- The country has experienced strong growth in the years after the end of its civil war
- Resource-rich countries with little political accountability have trouble converting resources into development
- Business profitability among the poor is constrained by lack of education and health services
Editor’s note: Arne Wiig is a Senior Researcher at the Chr. Michelsen Institute (CMI) and coordinator for its research cluster “Poverty Dynamics. He has undertaken long−term fieldwork in Angola, Namibia and Bangladesh. Ivar Kolstad is Research Director at CMI, focusing on poverty dynamics, natural resources and development and corporate social responsibility.
— Ten years after the end of its civil war, Angola, which is heading to the polls Friday, has been transformed into a regional African power with a strong economy, but poverty is still widespread.
Angola experienced double digit growth in GDP annually in the period 2002-2008. In the last five of these years, average annual growth was at 17%, which more than doubled the size of the economy. The country is the second largest oil producer in sub-Saharan Africa, and the third biggest economy, after South Africa and Nigeria.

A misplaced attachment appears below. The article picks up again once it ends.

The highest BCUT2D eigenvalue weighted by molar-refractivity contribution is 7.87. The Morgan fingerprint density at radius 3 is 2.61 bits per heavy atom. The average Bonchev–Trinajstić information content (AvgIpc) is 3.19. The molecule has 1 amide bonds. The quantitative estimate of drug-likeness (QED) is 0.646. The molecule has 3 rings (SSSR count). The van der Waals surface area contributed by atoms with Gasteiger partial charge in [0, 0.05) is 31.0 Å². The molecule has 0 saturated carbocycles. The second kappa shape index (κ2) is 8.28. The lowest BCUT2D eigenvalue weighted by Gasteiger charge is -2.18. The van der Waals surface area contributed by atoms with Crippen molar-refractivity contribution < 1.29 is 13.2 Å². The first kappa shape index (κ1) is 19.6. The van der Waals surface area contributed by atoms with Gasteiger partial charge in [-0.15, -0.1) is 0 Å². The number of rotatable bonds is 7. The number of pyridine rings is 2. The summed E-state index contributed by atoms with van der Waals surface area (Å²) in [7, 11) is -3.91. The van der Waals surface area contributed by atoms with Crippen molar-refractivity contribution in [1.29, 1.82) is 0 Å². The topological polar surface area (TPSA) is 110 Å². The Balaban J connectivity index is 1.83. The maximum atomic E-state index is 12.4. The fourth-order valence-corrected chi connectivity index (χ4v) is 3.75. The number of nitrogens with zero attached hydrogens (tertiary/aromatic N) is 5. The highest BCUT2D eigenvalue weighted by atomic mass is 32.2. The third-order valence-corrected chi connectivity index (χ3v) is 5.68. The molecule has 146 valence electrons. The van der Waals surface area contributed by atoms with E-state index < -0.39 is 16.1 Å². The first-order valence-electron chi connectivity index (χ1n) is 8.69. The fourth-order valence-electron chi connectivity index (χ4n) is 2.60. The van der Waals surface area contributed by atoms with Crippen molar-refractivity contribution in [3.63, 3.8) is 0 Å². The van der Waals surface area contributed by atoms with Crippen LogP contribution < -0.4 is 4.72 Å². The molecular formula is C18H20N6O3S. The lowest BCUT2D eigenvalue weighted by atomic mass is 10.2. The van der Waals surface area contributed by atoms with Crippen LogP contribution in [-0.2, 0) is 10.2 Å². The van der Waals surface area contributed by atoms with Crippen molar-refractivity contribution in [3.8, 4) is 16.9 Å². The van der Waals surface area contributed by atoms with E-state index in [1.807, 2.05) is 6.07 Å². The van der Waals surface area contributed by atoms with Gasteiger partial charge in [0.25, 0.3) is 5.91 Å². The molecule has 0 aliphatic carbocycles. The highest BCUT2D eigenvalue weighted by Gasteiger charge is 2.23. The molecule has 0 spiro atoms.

Do these tremendous growth rates mean that Angola has escaped the so-called resource curse, where oil resources are detrimental to growth? Is Angola likely to continue growing at these fast rates, and perhaps catch up to the largest economies in the region in a few years’ time? Is Angola a success in terms of development and poverty reduction?
It is not uncommon for countries that come out of a civil war to grow at very high rates. The growth seen in the period 2002-2008 may thus reflect the end of the civil war in 2002.
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If there is a tendency to blame all that is wrong in Angola on its war legacy, perhaps the end of the war should be credited for things that have been going well?
It is always problematic to speculate about future growth rates. After 2009, growth has dropped to around 3% per year and projections for the coming years are in the range 5-8%. There are many reasons for this significant drop, the financial crisis and oil price development are part of the explanation.
But in the longer perspective, there may be more fundamental structural challenges to Angolan growth and development. In particular, research shows that resource-rich countries with little political accountability have trouble converting resources into development.
Angola scores still low on governance indicators, and the coming elections seem unlikely to challenge the over 30-year-long reign of President Jose Eduardo dos Santos.